COLUMBUS, Ohio (AP) — Like many teenagers, when Cameron Rung made a trip to the Ohio Bureau of Motor Vehicles to get his driver license, he was hit with a question he wasn't ready to answer.
Did he want to be an organ donor?
He looked at his mom.
"I didn't think of it anytime beforehand," said Rung, 16. "I didn't know what to do."
Because his parents are both donors, he said yes.
But he didn't really understand what that answer meant until an educator from Lifeline of Ohio visited his health and wellness class last month at Worthington Kilbourne High School.
"Now I know where my organs are going to go," said Rung, a sophomore. "It's a good decision. It's going to help people."
As of this academic year, students in high-school health classes across Ohio are being exposed to information about organ donation, thanks to a new state law that requires the education.
While such lessons have been available in some schools for years, this is the first time they're required by the state, said Jenny Hudak, who heads up community education outreach for Lifeline of Ohio. The organization visits classrooms throughout 37 central and southeastern Ohio counties to provide the curriculum and also offers an educators' guide for teachers who want to give the lesson themselves.
During a recent class at Kilbourne, Hudak explained that donations are made upon death and that each donor has the potential to offer eight different organs — the heart, liver, pancreas, small intestine, lungs and kidneys — as well as other items, such as corneas, bones, heart valves, tendons, ligaments and skin.
"One person can save eight lives and heal 50-plus people — for-real, hero-status stuff we're talking about here," she told the students.
Students also heard from Don Glass of Gahanna, whose 16-year-old daughter, Claire, donated her corneas and tissue after she died in 2014. Glass said Lifeline of Ohio has helped his family, calling Claire a hero and sending the family letters of recognition and tokens of remembrance and inviting them to memorial events.
Claire had gotten her license and signed up to be a donor four months before her death.
"She said yes because that made sense to her, and we are so fortunate that she did," Glass said. "It is so much more than saving somebody's life or enhancing someone's life, being an organ, eye and tissue donor. It's the support that that organization can have on those that are left behind."
The law requiring organ-donation education in high school health classes was the brainchild of Emma Brown of Athens, now a 20-year-old student at the University of Iowa, who had a liver transplant when she was 9 years old. She reached out to her state representative to propose the legislation after being asked by her junior-year government teacher to come up with a project aimed at helping to shape her community.
"When I was 16 and went through the drivers-ed program, I noticed we had next to no information about organ donation," she said. "Faced with that question, we weren't given any information on it.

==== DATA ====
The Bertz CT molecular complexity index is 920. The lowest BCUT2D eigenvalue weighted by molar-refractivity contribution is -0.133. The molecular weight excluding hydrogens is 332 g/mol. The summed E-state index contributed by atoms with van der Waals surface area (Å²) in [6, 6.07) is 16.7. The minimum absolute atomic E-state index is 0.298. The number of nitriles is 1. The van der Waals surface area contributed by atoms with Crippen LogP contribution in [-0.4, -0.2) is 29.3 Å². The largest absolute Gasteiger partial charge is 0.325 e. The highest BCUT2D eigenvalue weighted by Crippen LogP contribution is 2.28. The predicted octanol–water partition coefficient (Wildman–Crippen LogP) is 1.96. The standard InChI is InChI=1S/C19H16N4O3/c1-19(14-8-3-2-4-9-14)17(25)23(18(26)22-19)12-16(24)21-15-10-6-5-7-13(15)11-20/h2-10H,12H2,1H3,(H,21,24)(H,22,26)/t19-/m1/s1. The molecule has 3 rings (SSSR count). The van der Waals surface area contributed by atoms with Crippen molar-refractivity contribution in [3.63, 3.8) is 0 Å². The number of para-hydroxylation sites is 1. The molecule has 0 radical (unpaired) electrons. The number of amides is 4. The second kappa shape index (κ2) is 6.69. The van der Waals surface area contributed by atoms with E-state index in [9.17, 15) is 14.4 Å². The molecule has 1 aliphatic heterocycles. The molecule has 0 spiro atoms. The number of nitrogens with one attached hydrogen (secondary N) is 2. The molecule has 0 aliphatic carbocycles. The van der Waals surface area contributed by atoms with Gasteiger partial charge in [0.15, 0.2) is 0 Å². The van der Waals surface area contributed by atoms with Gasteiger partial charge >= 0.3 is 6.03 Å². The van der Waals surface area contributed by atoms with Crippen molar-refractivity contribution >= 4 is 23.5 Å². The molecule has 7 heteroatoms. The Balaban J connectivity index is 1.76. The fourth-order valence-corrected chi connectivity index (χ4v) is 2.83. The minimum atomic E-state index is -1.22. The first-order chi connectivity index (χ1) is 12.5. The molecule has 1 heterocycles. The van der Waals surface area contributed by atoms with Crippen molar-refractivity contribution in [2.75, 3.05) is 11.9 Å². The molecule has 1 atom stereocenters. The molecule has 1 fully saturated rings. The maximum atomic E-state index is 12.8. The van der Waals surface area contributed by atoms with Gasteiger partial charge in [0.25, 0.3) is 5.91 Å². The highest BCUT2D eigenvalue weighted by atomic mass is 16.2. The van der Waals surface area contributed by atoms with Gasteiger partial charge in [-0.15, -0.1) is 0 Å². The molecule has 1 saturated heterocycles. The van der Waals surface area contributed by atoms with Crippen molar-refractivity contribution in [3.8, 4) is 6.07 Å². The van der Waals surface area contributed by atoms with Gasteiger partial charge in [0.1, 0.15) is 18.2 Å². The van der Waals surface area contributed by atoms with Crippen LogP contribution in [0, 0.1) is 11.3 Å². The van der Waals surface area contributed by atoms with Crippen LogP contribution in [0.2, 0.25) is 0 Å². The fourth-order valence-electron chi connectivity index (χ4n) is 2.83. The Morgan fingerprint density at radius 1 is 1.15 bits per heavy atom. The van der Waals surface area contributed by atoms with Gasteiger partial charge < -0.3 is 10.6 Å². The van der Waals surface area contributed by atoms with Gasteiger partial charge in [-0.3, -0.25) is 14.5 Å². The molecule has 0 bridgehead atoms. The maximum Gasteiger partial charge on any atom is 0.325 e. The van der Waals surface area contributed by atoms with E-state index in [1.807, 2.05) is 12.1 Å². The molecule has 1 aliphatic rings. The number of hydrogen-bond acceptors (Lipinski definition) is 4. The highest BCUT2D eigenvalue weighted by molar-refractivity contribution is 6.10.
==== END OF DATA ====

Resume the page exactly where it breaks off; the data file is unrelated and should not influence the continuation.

"I felt it was something that should be put into our health-education curriculum so that we know what the facts are."
Marilyn Pongonis, a Lifeline of Ohio spokeswoman, said schools districts have been receptive to the law and have been getting educators from their group on their calendars.
"It's the right time for this," she said. "We have seen the donation rate of students, of teens in that 15 to 18 age group, declining statewide. And that's unusual, but it may just be that they don't feel equipped with the information they need to make that decision."
Overall, about 60 percent of those who are eligible sign up to be on the Ohio Donor Registry list, Hudak told the Kilbourne students.
Nationally, she said, about 116,500 people are waiting for an organ donation, and about 33,600 people get transplants each year. In Ohio, about 3,000 people wait for a transplant.
"This is their last hope," Hudak said. "I can't stress that enough. This is their last opportunity for life."
She said the goal of the Lifeline of Ohio education program is to give teens facts so they can make a decision when asked about organ donation at the BMV. She also encourages the teens to talk about the issue with their families, who have the last say on organ donation for anyone younger than 18.
Kilbourne teacher Dyanne Lewis, whose class was visited recently by Hudak, had hosted Lifeline of Ohio even before the lesson was required by state law. She said the course gives the students the information they need to make a decision about organ donation, encourages them to open communication with their parents and helps them understand that they have the potential to make a difference.
"This gives a great opportunity for them to understand that they can be a hero, and I love how Lifeline of Ohio uses that term 'hero' to attach to this type of service," she said.
Brown, the student who proposed the law, said she believes the education requirement will lead to an increase in organ donors.
"I think once you're presented with the facts about organ donations, there's very little reason to say no," she said. "I believe when you're given the facts as opposed to myths, when you're given the facts to help save another's life, very few people actually say no."